Respiratory droplet transmission requires the use of a “surgical” type mask to avoid contaminating people in the surrounding area. On the other hand, an “ffp2” mask will be worn by an uncontaminated person who wants to protect him/herself. Better adapted to the shape of the face, it also has smaller pores.

To stop the transmission, follow the “barrier” advice such as keeping a distance of 1 metre (maximum distance travelled by saliva droplets), not shaking hands or kissing, and washing your hands properly with soap and water for at least 20 seconds (just sing a chorus from the nursery rhyme “a green mouse” to do the count!). If there is no water, use hydro-alcoholic gel.


R0 is the basic reproduction rate or the number of secondary cases generated on average by a patient throughout his or her contagious phase, in a susceptible population and in the absence of control measures. To simplify, it is the number of people that the patient can infect around him/her during the duration of his/her illness. However, the concept of the reproduction rate must be supplemented by that of the generation time, which is the time between the appearance of the clinical signs of an infected person and the appearance of the clinical signs of the person or persons he or she has infected. This reproduction rate depends on a large number of factors such as the immune status of the population, the climate, etc.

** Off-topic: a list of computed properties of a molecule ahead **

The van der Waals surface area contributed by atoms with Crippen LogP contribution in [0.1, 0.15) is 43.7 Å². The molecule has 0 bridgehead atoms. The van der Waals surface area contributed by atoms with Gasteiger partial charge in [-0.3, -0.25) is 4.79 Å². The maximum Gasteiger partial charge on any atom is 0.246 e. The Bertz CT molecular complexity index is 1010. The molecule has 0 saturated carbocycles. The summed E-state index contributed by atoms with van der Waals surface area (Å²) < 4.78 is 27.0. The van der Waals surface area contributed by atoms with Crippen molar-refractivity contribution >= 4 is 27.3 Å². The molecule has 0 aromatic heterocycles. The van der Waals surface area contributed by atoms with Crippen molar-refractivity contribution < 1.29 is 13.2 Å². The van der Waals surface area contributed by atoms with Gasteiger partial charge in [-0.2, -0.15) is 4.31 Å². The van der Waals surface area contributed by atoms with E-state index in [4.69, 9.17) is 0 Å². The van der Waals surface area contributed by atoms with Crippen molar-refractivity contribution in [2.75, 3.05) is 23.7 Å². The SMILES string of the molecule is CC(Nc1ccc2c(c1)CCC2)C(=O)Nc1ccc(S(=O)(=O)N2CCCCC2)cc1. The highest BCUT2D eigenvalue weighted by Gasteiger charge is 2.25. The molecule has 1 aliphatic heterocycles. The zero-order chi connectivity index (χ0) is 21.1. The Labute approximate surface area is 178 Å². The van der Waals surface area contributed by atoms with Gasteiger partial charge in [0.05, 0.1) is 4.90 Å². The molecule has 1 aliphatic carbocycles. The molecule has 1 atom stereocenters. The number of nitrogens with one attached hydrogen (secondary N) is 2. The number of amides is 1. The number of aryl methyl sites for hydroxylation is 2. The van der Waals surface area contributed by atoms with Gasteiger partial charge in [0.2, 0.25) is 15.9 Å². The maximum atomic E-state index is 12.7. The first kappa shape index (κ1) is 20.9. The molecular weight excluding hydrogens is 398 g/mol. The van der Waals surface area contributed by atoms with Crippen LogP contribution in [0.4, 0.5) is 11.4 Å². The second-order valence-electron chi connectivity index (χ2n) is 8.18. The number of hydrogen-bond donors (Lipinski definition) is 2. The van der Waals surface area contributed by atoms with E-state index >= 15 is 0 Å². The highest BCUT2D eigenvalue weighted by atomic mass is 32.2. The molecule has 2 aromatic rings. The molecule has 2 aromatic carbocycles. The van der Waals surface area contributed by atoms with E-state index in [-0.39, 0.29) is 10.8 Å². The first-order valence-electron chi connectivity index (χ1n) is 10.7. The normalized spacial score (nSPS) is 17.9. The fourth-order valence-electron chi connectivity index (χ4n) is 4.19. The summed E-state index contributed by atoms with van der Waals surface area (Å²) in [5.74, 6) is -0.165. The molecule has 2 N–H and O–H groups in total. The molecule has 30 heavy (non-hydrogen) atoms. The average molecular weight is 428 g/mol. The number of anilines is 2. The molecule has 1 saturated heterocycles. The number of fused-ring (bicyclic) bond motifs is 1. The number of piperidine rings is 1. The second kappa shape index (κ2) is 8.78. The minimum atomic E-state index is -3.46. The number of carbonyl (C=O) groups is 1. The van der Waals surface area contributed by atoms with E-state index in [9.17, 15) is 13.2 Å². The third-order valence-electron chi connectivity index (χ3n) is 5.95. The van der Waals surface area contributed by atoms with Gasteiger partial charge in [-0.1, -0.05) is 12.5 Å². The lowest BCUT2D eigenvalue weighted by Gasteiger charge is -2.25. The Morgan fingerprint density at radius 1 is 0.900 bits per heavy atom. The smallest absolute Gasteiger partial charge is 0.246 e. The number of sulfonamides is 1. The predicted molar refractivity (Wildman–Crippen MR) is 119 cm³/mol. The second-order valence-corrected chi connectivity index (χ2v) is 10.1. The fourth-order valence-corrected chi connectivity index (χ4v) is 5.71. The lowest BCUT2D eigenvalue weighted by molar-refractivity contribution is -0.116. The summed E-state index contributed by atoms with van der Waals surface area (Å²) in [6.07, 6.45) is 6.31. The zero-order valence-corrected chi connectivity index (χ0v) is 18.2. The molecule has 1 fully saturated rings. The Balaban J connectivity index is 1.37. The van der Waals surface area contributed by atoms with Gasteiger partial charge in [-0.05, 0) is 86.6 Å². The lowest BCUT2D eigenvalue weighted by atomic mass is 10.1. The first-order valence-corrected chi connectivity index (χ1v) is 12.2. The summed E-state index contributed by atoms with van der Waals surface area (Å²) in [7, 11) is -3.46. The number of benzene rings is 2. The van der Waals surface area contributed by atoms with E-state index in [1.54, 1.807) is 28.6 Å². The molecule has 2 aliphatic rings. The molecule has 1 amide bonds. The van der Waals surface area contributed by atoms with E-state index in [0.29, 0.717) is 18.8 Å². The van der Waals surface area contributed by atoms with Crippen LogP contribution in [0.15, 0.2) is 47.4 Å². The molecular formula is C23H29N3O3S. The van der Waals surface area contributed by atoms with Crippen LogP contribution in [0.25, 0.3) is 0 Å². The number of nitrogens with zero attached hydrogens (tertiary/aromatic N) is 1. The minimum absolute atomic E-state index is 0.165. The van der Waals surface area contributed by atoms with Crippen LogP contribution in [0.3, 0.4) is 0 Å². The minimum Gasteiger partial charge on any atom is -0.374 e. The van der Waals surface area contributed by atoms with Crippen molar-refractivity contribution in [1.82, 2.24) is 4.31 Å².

Lethality 15% 35% 2,3 à 2,6% 0,2-0,5%
R0 2-5 0,5 2-3 2-3
Generation interval = transmission speed > 3 jours > 3 jours 8-10 jours at the beginning 2-3 jours right now 2 jours

In these diagrams we can see that the higher the R0 and the shorter the generation interval, the faster the epidemic spreads.

It will be seen that COVID-19 has the same aspects of contagiousness as influenza. However, if the lethality figure is considered correct, it would be more lethal than influenza, which remains to be demonstrated.

In the case of COVID-19 there has been no “supercontaminator” to date as in the case of SARS or a patient with an R0 of 60!

During the quarantine phase in Chinese cities, the R0 dropped to 0.3, with each patient infecting less than one person there was a decrease in the disease. But what will happen when the isolation is over?

Influenza or COVID-19?